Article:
Unlike Phillips, Stearns takes the time to show how Casey is feeling conflicted about his awareness of the fact that violence is not a solution to his problem. The solution lies within his own mind. Hence, he chooses a martial art, the primary goal of which is to teach self-discipline and to only engage in physical combat if no other option remains. However, much like in Joker, Sensei misuses karate to perpetuate the popular conviction that violence is power, and kindness is weakness. He forces Casey to adopt this mentality but is ultimately unsuccessful. When Casey defeats his master, the victory is a bit confusing. He goes against his own moral standing and uses Sensei’s own method to defeat him. This is a pivotal moment that is best left to individual interpretation. The moral of the story is that the film ends with a speech from a valuable supporting character who implies that karate is a way, not a tool like a gun, just as humanity is not a tool to be used by the individual but a way to live up to one’s potential.
For Arthur, humanity was an obstacle. For Casey, humanity is the way. Joker’s approach suggests that violence can only be fought with violence. The Art of Self Defense by contrast, shows that violence is fought by cultivating peace within the mind. Arthur might seem sexier at first, but he cannot keep things in perspective. Casey is the one who really attracts the girl in the end, not just because she could have meaningful conversations with the guy, but also because they would both actually still be alive. Upon closer inspection, making mass entertainment out of such a tragic condition as Arthur’s is not cool, it bases Joker on an outdated ideology that turns in on itself. It is like a noisy disturbance. The Art of Self Defense on the other hand, offers an entirely different perspective with many radical components that subvert the status quo. It is part of a 21st century revolution.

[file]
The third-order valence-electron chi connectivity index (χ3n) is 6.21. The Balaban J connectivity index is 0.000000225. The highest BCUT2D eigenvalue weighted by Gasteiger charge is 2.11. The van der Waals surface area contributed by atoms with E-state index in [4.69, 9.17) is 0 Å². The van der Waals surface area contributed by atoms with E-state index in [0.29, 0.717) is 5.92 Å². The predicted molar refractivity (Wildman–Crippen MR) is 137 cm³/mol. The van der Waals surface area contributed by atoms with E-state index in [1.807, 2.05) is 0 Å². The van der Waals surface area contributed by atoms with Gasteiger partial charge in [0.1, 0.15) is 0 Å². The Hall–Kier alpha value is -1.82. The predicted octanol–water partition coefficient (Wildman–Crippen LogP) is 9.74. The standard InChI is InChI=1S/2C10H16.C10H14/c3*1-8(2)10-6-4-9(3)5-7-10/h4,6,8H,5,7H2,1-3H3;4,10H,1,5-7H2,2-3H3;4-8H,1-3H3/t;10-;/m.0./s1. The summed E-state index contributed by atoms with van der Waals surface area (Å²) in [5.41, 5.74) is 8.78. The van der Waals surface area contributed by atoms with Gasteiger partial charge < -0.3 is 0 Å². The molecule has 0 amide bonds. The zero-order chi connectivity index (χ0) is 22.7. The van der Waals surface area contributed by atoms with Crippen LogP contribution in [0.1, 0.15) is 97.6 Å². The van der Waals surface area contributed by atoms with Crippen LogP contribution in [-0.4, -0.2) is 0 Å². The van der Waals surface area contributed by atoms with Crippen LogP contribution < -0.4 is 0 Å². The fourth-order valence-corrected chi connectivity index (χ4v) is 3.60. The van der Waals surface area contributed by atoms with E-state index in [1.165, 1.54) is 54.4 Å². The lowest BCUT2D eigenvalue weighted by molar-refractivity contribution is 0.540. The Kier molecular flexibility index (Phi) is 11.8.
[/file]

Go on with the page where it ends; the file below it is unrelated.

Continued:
By Ariunaa Jargalsaikhan
Published in UB Post on February 3rd, 2020